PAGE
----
Paula Henning (Franka Potente) is a brilliant medical student from Munich, who comes second in the Robert Koch competition winning a place at the prestigious Heidelberg medical school. Medicine is a family tradition, but Paula has little respect for her father's boring suburban practice. Instead, she takes inspiration from her dying grandfather, an academic doctor, who celebrates her decision.

En route to Heidelberg she meets the stunningly beautiful and highly sexed Gretchen (who stood first in the competition) and David, a 22 year-old lad with cardiomyopathy and multiple piercings. Gretchen is interested in partying; Paula is serious, studies all the time, and ignores fellow student Caspar (Sebastian Blumberg) who strives for her attention. When David appears on the dissecting table with no obvious cause of death and "rubbery blood," Paula begins investigating. She determines his death is due to Promidal--a drug developed by The Anti-Hippocratic Society (or "AAA!").

This clandestine group engages in unethical anatomical research on living subjects to "better" the human race. Her classmates scorn her conspiracy theory, but she is drawn deeper into the mystery when Gretchen disappears only to reappear as a perfectly dissected, plasticized cadaver. Paula nearly succumbs to the same fate with her lover, Caspar (who turns out to be an incognito history student writing his thesis on the AAA! ). The ending is happy, although Paula must reckon with the discovery that her venerated grandfather was a member of the "AAA!".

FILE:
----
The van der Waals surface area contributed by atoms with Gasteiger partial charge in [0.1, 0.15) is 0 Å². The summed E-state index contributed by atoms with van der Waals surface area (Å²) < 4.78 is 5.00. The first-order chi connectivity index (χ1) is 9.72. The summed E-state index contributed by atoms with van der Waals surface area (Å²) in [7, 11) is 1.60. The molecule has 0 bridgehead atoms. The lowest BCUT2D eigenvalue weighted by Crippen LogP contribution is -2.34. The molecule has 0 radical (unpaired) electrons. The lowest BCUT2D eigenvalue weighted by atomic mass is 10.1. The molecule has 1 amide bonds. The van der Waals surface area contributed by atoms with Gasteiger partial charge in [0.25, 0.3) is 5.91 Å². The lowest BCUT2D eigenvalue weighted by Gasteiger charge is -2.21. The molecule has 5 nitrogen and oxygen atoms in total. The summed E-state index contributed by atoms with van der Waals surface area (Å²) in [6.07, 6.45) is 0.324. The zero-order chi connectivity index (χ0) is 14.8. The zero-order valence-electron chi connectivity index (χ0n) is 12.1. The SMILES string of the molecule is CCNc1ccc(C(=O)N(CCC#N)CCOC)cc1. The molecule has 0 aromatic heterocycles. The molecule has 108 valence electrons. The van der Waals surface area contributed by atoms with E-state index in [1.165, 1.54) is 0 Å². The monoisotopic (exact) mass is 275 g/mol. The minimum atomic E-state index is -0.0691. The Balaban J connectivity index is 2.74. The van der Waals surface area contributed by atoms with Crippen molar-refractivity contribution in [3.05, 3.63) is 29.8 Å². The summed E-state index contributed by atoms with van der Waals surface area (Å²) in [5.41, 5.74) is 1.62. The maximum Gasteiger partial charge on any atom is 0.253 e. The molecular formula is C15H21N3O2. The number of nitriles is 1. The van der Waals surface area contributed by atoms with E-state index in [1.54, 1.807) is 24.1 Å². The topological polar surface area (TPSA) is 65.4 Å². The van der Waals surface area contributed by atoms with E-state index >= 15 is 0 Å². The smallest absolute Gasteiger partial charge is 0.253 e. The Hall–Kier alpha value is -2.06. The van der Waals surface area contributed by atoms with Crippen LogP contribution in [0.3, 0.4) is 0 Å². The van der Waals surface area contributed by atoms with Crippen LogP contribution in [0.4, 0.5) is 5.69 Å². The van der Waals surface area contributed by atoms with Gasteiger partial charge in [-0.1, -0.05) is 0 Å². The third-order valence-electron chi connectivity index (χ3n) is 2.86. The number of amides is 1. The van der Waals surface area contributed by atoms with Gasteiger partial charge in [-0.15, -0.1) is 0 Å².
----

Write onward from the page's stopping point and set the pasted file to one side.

On one level, this film can be seen as a satirical, in-your-face horror flick about medical students and cutting, packaged in the comedic garrulousness of Flatliners and with aspirations to the technically chilling, clinical gore of Cronenberg's 0031 (see this database). It privileges society's continued reverence for the role of dissection in medicine and features the sexist encounters of two women in medicine.

On another level, it is another portrayal by German youth attempting to reckon with the Nazi past. As in the celebrated, real-life film, The Nasty Girl, the hero is an historian and truth is found in the library. Allusions to medical history appear often, with references to Mengele, the war, and illustrations of early modern anatomy halls and dissections. David's mysterious appearance in the anatomy lab is a direct echo of the fate of Daft Jamie and Margret Dochety victims of Burke and Hare.

Paula's charming conviction that everything can be explained by science is challenged by demands made against her personal sensitivities. Her finely honed sense of ethics is mocked by her classmates, her professors, her family and the past. The film plays with ominous reminders of a potential return to unethical practices that could be prompted by nostalgic pseudo-justifications for cruelty and an anti-Hippocratic "society" capable of using medicine for harm.


In German with subtitles.

Primary Source

Columbia Tristar